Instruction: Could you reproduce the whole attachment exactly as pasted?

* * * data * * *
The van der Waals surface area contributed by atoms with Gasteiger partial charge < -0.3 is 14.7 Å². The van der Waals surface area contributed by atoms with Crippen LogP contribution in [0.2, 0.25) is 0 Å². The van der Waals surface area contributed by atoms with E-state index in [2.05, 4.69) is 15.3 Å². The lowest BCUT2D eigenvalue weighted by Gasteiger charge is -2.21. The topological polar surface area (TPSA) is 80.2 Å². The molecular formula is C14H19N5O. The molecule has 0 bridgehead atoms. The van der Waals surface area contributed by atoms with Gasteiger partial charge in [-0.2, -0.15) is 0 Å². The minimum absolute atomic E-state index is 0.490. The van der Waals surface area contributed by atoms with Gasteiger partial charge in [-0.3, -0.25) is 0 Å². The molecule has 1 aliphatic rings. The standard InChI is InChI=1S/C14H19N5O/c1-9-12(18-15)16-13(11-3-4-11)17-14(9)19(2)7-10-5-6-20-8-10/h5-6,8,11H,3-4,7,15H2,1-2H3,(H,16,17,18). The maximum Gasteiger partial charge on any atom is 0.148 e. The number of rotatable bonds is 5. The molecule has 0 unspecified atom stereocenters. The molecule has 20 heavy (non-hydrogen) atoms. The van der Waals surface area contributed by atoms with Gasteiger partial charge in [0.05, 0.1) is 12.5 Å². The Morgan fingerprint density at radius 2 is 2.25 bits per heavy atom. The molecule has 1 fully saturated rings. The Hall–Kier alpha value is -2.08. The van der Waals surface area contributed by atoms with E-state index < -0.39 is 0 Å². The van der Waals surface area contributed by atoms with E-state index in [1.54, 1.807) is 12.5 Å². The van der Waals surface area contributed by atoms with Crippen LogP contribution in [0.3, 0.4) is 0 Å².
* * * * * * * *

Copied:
The van der Waals surface area contributed by atoms with Gasteiger partial charge < -0.3 is 14.7 Å². The van der Waals surface area contributed by atoms with Crippen LogP contribution in [0.2, 0.25) is 0 Å². The van der Waals surface area contributed by atoms with E-state index in [2.05, 4.69) is 15.3 Å². The lowest BCUT2D eigenvalue weighted by Gasteiger charge is -2.21. The topological polar surface area (TPSA) is 80.2 Å². The molecular formula is C14H19N5O. The molecule has 0 bridgehead atoms. The van der Waals surface area contributed by atoms with Gasteiger partial charge in [-0.2, -0.15) is 0 Å². The minimum absolute atomic E-state index is 0.490. The van der Waals surface area contributed by atoms with Gasteiger partial charge in [-0.3, -0.25) is 0 Å². The molecule has 1 aliphatic rings. The standard InChI is InChI=1S/C14H19N5O/c1-9-12(18-15)16-13(11-3-4-11)17-14(9)19(2)7-10-5-6-20-8-10/h5-6,8,11H,3-4,7,15H2,1-2H3,(H,16,17,18). The maximum Gasteiger partial charge on any atom is 0.148 e. The number of rotatable bonds is 5. The molecule has 0 unspecified atom stereocenters. The molecule has 20 heavy (non-hydrogen) atoms. The van der Waals surface area contributed by atoms with Gasteiger partial charge in [0.05, 0.1) is 12.5 Å². The Morgan fingerprint density at radius 2 is 2.25 bits per heavy atom. The molecule has 1 fully saturated rings. The Hall–Kier alpha value is -2.08. The van der Waals surface area contributed by atoms with E-state index < -0.39 is 0 Å². The van der Waals surface area contributed by atoms with E-state index in [1.54, 1.807) is 12.5 Å². The van der Waals surface area contributed by atoms with Crippen LogP contribution in [0.3, 0.4) is 0 Å².